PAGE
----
Autonomy having been advocated as an educational outcome in Asian as well as international educational policies, teacher education programmes are now expected to prepare student teachers for teacher autonomy. Although many studies have been conducted to investigate the development of teacher autonomy by engaging in-service language teachers in action research, there is a dearth of research exploring issues of autonomy in pre-service language teacher education. This paper reports on a longitudinal study which aimed at understanding how four Hong Kong student- teachers developed their teacher autonomy across contexts. Data collected from multiple sources were examined using narrative analysis and the analysis of narratives. The findings of this study show that although the development of the student-teachers' teacher autonomy seemed to be highly context-specific and there was uneven and combined development in different domains of autonomy, certain shared patterns can be identified. This study provides evidence that while pro-autonomy teacher educators, supporting teachers on teaching practice and significant others were positive sources of other control in the changing teaching contexts, there were also autonomy-thwarting environments where the student teachers' natural tendency to self-directedness was constrained. Student teachers' autonomous development can be theorised as the dynamic interaction between self control on the part of the developing student teacher and other control in the changing contexts over time. To promote autonomy in student-teachers, I suggest that teacher education programmes provide them with an appropriate mix of challenge and support and vision for change at their own pace to help them succeed as autonomous teachers.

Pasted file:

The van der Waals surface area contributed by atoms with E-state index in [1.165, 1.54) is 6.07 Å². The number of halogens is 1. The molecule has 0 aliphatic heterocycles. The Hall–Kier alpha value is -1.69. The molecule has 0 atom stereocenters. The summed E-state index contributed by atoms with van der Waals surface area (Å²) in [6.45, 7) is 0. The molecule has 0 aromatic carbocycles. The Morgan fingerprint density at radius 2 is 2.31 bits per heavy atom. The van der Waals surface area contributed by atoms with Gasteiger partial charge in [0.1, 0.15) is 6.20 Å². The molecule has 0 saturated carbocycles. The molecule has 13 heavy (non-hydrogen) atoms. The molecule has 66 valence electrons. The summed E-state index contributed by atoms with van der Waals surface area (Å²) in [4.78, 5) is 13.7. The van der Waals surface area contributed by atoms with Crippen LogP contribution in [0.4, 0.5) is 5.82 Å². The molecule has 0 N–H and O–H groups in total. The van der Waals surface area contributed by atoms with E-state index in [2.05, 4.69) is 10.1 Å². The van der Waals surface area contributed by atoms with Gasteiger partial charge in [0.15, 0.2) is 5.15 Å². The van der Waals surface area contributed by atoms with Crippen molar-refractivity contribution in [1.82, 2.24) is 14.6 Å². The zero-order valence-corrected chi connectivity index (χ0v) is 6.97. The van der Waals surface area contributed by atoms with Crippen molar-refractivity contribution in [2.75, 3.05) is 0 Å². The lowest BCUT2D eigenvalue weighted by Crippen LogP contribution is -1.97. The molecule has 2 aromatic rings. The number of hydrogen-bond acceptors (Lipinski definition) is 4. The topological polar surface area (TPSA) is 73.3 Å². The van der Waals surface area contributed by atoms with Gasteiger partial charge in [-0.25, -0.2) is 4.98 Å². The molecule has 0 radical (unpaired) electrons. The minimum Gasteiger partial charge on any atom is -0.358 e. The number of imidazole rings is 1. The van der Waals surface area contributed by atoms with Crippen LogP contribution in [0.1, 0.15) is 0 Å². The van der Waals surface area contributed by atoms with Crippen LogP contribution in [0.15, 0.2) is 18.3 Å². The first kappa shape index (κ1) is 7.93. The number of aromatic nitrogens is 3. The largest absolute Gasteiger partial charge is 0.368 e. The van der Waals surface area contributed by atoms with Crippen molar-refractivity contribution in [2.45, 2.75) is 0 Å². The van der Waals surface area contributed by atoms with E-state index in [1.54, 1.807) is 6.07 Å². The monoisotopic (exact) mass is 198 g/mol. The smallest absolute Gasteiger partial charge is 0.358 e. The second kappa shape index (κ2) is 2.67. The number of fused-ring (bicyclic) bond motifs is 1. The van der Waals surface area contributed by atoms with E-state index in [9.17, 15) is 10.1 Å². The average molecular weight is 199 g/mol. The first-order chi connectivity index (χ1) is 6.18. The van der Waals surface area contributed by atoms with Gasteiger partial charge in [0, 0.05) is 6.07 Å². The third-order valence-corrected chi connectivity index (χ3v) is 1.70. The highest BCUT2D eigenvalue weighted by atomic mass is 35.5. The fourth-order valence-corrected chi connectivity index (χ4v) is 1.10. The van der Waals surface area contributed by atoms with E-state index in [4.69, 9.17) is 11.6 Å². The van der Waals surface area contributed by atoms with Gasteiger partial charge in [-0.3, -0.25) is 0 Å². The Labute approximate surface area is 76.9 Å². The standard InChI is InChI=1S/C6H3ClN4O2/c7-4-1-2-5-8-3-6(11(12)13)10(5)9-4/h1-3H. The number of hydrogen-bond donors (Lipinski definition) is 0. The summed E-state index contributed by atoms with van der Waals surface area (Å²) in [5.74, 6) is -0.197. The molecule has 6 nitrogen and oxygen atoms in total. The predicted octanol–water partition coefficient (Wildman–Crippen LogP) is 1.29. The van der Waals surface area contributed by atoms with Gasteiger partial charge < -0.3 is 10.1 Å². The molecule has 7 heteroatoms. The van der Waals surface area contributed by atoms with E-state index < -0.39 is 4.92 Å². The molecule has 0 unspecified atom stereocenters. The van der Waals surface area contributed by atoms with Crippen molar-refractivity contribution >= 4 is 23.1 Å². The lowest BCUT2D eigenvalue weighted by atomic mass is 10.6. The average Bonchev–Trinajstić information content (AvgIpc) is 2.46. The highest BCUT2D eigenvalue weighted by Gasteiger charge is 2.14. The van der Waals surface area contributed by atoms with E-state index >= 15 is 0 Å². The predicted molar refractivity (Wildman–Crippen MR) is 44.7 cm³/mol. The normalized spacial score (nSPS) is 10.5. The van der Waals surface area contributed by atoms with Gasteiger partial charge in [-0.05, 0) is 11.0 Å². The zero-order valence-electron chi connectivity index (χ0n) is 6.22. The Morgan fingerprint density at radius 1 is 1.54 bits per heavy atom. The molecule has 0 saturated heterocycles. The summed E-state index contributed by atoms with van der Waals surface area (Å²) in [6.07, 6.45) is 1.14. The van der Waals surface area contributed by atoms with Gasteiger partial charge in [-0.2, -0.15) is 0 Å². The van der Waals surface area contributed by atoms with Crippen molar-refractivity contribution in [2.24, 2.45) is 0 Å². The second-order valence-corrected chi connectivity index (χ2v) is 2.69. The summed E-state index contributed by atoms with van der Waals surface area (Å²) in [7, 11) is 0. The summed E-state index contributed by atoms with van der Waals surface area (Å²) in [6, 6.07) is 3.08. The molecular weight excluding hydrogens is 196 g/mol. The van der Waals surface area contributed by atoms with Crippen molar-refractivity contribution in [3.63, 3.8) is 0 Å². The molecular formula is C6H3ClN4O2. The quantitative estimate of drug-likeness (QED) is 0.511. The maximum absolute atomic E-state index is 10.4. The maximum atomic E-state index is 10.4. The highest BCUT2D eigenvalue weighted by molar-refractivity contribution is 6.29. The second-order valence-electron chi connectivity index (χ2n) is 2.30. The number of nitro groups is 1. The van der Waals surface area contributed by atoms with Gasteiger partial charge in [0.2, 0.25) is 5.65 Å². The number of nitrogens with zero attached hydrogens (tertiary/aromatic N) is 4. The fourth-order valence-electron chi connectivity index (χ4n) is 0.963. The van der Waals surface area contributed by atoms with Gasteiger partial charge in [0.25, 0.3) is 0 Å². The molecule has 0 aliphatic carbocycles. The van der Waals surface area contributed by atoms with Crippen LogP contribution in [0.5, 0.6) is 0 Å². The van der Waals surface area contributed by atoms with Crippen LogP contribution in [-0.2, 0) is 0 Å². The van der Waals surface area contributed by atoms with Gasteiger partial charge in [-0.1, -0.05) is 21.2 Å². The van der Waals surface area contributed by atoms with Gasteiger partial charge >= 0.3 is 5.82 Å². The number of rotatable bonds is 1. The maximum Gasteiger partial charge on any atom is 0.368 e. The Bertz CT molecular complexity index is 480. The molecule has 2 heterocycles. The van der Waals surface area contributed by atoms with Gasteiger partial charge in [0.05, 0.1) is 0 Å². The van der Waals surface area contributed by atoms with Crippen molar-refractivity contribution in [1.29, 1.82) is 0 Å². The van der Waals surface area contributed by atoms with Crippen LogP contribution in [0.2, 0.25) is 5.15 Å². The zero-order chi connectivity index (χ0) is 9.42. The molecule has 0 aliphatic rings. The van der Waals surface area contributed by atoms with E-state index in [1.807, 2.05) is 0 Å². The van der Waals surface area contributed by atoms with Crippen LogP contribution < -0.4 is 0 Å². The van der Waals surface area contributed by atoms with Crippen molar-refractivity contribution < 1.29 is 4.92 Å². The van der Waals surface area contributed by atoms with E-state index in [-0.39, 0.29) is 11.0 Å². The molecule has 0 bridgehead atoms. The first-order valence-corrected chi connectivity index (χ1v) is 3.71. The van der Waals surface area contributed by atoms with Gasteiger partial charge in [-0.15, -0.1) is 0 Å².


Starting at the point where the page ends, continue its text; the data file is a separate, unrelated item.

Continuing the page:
|Publication status||Published - 2010|